The U.S. backed Nigerian Military faces scrutiny over civilian casualties in airstrikes, raising concerns about the accountability and oversight of its military operations.
As Nigeria grapples with internal security challenges, the use of airstrikes has become a contentious issue, with widespread accidents leading to hundreds of civilian casualties in recent years.
Last week's drone strikes in northern Nigeria, which claimed the lives of at least 85 people celebrating a Muslim holiday in a village, underscore the challenges faced by West Africa's largest military.
Security analysts attribute these incidents to a combination of mismanagement, faulty intelligence gathering, and a lack of coordination among different branches of Nigeria's security apparatus.
As the U.S. plays a crucial role in training and equipping the Nigerian military, questions arise about the responsibility and oversight of its ally.
The Dec. 3 attack on a village highlighted the deficiencies within the Nigerian military, prompting deeper scrutiny of the effectiveness of U.S. support.
Nigeria, Africa's most populous nation, contends with multiple security threats simultaneously, from Boko Haram insurgents in the northeast to armed gangs, locally known as bandits, across the northern regions.
The complexities of these challenges have led to an increased reliance on airstrikes as a strategy, but the unintended consequences have been devastating for civilians caught in the crossfire.
Matthew Page, a former State Department expert on Nigeria, emphasizes that combat air power, including drones and warplanes, is not a policing tool.
The fundamental problem that U.S. and Nigerian leaders refuse to acknowledge is that combat air power — drones, warplanes — is not a policing tool.- Matthew Page, a former State Department expert on Nigeria
Western democracies avoid using aerial bombings domestically due to the disproportionate damage they can cause. This fundamental difference in approach raises questions about the appropriateness of employing such tactics in Nigeria's domestic conflict zones.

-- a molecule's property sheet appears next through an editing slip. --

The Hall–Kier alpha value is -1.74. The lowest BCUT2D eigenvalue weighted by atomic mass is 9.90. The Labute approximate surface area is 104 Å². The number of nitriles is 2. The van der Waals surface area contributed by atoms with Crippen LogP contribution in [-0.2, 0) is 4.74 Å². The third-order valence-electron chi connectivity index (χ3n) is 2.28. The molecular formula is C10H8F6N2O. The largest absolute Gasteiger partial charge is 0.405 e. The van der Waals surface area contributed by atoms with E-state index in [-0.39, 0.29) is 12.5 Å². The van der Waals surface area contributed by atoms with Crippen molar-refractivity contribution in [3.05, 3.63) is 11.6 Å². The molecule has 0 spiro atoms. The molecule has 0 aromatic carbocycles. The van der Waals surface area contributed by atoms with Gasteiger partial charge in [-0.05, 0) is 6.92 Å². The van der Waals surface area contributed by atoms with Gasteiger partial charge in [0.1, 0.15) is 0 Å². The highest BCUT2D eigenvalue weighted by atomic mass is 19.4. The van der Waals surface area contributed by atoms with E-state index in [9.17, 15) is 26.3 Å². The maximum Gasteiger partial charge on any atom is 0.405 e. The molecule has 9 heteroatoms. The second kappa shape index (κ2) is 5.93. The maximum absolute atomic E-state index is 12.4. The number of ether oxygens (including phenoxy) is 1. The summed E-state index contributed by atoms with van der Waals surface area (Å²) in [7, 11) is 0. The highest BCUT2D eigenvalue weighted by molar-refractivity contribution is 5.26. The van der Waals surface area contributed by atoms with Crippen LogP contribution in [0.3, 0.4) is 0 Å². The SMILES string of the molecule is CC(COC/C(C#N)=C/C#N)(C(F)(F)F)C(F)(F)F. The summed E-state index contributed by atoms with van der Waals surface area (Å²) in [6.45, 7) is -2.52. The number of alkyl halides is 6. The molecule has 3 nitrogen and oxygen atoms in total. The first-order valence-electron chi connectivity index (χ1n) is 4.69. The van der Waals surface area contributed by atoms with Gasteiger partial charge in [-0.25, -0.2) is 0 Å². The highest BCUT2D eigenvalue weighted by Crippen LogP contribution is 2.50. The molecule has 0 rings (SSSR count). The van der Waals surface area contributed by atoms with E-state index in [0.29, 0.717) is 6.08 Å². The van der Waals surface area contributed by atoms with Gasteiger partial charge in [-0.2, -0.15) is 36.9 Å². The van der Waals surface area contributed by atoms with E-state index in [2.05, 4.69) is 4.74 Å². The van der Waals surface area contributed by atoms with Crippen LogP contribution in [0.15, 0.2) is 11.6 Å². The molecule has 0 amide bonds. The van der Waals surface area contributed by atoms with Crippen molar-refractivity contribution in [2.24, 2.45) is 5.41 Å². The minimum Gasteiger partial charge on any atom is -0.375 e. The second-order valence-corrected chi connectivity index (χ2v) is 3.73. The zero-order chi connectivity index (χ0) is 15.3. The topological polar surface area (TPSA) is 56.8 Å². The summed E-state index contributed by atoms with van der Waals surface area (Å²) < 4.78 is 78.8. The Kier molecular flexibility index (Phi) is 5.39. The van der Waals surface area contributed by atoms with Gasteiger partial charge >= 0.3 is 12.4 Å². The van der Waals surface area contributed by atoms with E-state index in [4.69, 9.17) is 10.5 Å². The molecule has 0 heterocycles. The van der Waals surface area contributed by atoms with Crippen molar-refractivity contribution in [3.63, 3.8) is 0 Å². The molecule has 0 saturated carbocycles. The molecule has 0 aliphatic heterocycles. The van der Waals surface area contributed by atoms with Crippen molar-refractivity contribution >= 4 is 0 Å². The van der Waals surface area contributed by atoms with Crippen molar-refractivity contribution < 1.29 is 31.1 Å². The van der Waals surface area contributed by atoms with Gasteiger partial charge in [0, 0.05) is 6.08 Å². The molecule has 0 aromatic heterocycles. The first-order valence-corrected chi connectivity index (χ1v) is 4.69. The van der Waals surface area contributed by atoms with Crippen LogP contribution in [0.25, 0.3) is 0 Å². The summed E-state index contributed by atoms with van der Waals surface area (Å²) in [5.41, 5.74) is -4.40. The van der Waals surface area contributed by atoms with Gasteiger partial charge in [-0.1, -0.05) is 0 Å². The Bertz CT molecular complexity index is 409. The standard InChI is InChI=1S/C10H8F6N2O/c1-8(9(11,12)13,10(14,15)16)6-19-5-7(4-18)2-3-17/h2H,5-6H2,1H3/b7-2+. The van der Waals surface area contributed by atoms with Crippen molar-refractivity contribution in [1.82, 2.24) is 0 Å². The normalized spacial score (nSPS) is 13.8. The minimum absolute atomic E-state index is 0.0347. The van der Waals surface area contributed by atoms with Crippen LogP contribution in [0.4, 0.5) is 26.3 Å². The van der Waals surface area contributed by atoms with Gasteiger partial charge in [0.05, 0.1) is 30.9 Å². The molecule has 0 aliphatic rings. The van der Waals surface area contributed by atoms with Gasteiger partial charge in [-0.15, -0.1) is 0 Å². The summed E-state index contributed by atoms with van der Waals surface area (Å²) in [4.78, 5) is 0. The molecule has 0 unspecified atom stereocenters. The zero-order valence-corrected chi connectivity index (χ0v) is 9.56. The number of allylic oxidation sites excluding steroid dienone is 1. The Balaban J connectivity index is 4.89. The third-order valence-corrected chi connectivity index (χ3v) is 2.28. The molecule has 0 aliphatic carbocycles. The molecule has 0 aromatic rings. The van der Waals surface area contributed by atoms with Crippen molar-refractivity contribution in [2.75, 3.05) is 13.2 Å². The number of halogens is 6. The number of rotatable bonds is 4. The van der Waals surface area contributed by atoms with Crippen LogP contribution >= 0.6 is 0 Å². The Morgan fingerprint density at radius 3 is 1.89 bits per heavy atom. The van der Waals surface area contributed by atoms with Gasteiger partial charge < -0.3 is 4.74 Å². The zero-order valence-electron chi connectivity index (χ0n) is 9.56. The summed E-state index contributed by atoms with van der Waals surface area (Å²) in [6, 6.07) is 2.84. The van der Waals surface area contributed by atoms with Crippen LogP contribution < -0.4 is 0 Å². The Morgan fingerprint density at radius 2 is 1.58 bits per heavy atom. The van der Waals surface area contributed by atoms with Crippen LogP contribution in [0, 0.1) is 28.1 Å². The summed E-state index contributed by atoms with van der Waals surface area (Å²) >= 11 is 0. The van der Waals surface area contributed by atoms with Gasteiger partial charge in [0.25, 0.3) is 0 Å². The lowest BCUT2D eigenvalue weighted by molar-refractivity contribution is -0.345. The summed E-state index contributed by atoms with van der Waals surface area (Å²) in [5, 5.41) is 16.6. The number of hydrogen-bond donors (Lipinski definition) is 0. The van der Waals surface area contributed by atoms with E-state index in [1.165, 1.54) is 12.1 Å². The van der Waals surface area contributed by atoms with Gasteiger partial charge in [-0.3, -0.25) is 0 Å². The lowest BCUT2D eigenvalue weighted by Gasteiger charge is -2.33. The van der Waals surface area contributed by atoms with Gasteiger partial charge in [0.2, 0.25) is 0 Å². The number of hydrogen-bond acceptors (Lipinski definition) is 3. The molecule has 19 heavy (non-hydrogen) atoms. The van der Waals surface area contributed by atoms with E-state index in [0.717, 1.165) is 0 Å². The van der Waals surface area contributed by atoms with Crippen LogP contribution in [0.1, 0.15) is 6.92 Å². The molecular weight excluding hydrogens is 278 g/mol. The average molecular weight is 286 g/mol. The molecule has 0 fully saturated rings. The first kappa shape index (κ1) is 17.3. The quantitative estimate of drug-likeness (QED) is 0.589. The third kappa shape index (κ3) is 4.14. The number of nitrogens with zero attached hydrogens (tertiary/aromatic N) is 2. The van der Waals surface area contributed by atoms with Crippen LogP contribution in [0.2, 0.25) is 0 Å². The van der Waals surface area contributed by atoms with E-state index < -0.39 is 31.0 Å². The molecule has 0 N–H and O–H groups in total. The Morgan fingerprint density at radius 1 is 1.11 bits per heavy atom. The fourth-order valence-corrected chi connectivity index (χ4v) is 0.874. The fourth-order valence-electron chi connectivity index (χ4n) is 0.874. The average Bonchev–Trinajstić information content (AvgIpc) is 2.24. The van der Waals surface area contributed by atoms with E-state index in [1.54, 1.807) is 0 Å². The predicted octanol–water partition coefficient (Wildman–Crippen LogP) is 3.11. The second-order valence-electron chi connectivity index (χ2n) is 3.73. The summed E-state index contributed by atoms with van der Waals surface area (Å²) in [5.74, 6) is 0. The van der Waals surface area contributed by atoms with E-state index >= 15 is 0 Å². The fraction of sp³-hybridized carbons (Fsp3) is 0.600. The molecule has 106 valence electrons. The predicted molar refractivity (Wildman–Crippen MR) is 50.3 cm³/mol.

The recent drone strike on Tudun Biri village has sparked public outrage, with protesters demanding accountability for the loss of innocent lives.
President Bola Ahmed Tinubu has called for a thorough investigation, labeling the attack as "unacceptable."
The Nigerian military, while acknowledging responsibility, cited intelligence indicating a potential terrorist attack.
Security analysts argue that the lack of accountability for civilian casualties in Nigerian airstrikes contributes to a culture of impunity within the military.
Despite the scale of accidental killings, there has been little consequence for the military's actions, creating a troubling precedent.
The military is given a lot of latitude given how Nigeria is infested with terrorists. The lack of accountability fuels the culture of impunity.- Confidence MacHarry, a security analyst with SBM Intelligence
The U.S. relationship with Nigeria involves training and equipping its military, yet concerns about human rights abuses have persisted for over a decade.
While the Biden administration approved a significant attack helicopter deal with Nigeria in 2022, doubts remain about whether improved training and accountability measures will be implemented.
The drone strikes in Nigeria shine a spotlight on the complex dynamics of the country's internal conflicts and the challenges of using combat air power as a domestic security tool.
The incidents raise critical questions about the responsibility of the U.S. in supporting its ally and underscore the urgent need for accountability and transparency in military operations to prevent further civilian casualties.